The St. Vincent was built in 1829. She transported prisoners from Ireland to New South Wales in 1837.
Prisoners were escorted from county gaols to Cork and Dublin by military escorts. The Blackburn Standard reported on 24th August 1836.....
Conveyance of prisoners has much improved this year both in security and despatch. Under the well-timed arrangements made by the military authorities, who have relief escorts ready to the hour at the various stages, no delay occurs in transferring a very troublesome and dangerous charge from one to the other. The convicts which left this city (Limerick) on Monday, arrived in Cork next morning, and were put on board the hulk Surprise the same day.
The crimes committed by the convicts of the St. Vincent included picking pockets, stealing clothing, stealing livestock, larceny, perjury, assault, desertion, manslaughter, bigamy, swindling, rape and murder. One man James McLouglin a former solder was sentenced to 7 years transportation for suffering a prisoner to escape from the gaol. There were several who were transported for firearm and white boy offences. 
Surgeon Andrew Henderson
Andrew Henderson kept a Medical Journal from 13 July 1836 to 18 January 1837.
Andrew Henderson was an experienced surgeon having also served on the convicts ships Florentia in 1830, Royal Admiral in 1833 and the Aurora in 1835 (VDL). He remarked in his journal that in general the health and appearance of the convicts on embarkation was good and continued to be so for the rest of the voyage. He had never on any of his other voyages expended so little medicine.
Two hundred and twenty-four male convicts were ordered to be embarked on the St. Vincent however there were not enough to complete that number in the hulks at Kingstown and so the remainder were taken from Cork. Between the 30th August and the 6th September one hundred and twenty convicts were embarked from the Essex Hulk and Dublin. Two were returned and the vessel sailed for Cork with 118 prisoners. At Cork on 10th September seventy-three men were embarked from the Surpise Hulk making a total of one hundred and ninety one men.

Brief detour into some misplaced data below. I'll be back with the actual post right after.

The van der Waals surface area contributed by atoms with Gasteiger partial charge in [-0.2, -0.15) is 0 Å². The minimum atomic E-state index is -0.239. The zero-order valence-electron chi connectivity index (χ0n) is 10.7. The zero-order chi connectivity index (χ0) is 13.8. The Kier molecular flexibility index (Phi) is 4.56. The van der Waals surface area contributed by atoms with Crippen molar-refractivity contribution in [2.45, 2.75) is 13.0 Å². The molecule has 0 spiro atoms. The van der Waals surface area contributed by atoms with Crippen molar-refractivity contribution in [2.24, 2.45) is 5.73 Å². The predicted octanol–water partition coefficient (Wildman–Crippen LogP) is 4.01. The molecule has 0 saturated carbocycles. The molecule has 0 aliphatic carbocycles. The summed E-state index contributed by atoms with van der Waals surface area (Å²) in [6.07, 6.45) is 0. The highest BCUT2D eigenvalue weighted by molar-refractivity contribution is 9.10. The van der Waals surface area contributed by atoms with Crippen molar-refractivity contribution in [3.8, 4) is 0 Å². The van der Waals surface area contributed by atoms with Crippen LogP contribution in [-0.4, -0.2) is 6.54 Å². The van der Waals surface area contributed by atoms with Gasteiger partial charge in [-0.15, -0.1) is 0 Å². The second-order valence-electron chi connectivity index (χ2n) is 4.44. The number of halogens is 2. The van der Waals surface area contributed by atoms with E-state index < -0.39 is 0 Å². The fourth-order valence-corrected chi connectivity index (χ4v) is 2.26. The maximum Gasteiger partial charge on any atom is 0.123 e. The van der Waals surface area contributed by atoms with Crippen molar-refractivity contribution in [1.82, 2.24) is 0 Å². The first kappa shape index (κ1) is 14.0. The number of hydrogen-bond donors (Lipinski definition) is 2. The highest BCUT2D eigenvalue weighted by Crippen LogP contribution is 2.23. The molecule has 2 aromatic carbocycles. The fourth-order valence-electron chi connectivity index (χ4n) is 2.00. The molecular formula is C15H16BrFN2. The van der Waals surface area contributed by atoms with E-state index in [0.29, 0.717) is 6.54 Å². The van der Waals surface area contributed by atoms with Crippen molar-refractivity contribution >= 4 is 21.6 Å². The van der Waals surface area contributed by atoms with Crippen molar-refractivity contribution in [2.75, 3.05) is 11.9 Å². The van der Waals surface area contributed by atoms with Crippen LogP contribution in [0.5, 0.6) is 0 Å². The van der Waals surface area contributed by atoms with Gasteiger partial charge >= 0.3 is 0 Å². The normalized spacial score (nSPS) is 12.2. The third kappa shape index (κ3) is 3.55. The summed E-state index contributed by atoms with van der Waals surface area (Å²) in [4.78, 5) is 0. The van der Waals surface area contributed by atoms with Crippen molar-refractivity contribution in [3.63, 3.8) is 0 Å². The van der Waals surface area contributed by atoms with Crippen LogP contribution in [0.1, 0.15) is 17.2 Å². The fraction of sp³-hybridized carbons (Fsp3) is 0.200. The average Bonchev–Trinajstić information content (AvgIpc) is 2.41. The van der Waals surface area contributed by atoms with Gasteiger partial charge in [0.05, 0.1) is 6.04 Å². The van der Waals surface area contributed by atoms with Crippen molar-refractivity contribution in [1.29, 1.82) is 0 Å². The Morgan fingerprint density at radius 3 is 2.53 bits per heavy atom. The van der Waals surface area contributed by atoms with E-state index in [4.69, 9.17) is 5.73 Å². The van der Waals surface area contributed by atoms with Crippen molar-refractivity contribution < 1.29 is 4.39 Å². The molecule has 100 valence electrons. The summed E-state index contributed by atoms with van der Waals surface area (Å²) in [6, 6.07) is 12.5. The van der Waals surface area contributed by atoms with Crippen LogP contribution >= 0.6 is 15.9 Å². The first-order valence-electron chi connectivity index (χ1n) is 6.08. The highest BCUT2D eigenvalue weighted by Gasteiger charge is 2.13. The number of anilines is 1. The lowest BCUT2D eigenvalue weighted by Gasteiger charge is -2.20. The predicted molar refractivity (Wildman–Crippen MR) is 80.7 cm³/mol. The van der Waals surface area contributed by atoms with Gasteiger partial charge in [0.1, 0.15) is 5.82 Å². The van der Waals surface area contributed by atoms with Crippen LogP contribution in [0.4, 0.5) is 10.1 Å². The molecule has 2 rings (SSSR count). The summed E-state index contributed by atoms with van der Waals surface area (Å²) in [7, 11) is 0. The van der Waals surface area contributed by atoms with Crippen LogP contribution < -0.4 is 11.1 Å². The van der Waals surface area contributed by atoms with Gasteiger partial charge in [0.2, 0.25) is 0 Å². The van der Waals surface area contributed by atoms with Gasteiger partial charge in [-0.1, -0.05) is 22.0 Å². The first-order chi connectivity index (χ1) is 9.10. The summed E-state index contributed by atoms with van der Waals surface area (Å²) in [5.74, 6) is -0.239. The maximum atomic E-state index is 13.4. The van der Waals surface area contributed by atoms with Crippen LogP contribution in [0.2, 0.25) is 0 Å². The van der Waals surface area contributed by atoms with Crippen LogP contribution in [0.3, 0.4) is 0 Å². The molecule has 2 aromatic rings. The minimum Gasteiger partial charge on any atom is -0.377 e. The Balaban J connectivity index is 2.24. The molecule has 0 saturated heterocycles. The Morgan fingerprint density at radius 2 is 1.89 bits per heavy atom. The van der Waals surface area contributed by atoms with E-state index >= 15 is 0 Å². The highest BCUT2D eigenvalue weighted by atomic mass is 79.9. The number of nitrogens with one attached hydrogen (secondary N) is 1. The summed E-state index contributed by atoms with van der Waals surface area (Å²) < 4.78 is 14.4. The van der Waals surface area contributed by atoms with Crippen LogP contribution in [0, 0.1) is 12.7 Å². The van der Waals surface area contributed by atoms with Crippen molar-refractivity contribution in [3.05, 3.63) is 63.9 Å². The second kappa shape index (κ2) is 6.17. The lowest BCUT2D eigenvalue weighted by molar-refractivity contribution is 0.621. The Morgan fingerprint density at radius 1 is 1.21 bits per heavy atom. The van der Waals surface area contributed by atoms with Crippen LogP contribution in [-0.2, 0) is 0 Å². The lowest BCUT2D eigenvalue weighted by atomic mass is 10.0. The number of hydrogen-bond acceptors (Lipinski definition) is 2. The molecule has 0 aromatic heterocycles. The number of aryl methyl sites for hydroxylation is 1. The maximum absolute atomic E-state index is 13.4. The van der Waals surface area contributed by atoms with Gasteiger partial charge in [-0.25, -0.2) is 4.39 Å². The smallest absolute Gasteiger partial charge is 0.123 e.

Ten free settlers, sons of convicts who already resided in New South Wales, were given a passage by the State Government. (One was 12 year old John Healy).
The Military Guard consisted of Lieut. Donald Stewart of the 3rd East Kent Regiment, Lieut. Sculley 80th regiment and 30 rank and file 28th and 80th regiments, six women and seven children. They embarked at Deptford on 8th August 1836 before the St. Vincent departed for Dublin.
The St. Vincent departed Cork on 13 September 1836. After a voyage of 115 days, they anchored at Port Jackson on 5th January 1837 having made no stops on the voyage. Three prisoners died on the passage out.
3). Kilkenny Assizes - William Quinlan was placed at the bar charged with stealing a were, the property of Martin Brennan at Bawnmore, on the 12th April last. The prisoner pleaded guilty, but subsequently withdrew that plea, and said he'd go to trial. The jury found a verdict of guilty. The prisoner said he was drunk when he took the sheep, but acknowledged that he was sober when he sold it. He was sentenced to transportation for life. - Freeman's Journal 19 July 1836
4). County of Antrim Assizes. The court opened this morning at ten o'clock. After a petit jury had been sworn, the following trials were proceeded with: Thomas Spence, James Marshall and William Marshall were indicted for a burglary in the house of David Cameron, at Dromore, on 31 April last, and taking several articles there from. Spence, guilty, the others not guilty - sentence of death recorded against him. James Marshall and William Marshall, for receiving a gun the property of David Cameron, sen., and a body coat, the property of David Cameron jun, on 3rd April last, at Dromore. Guilty; James to be imprisoned for twelve months, and William to be transported for seven years. Freeman's Journal 19 July 1836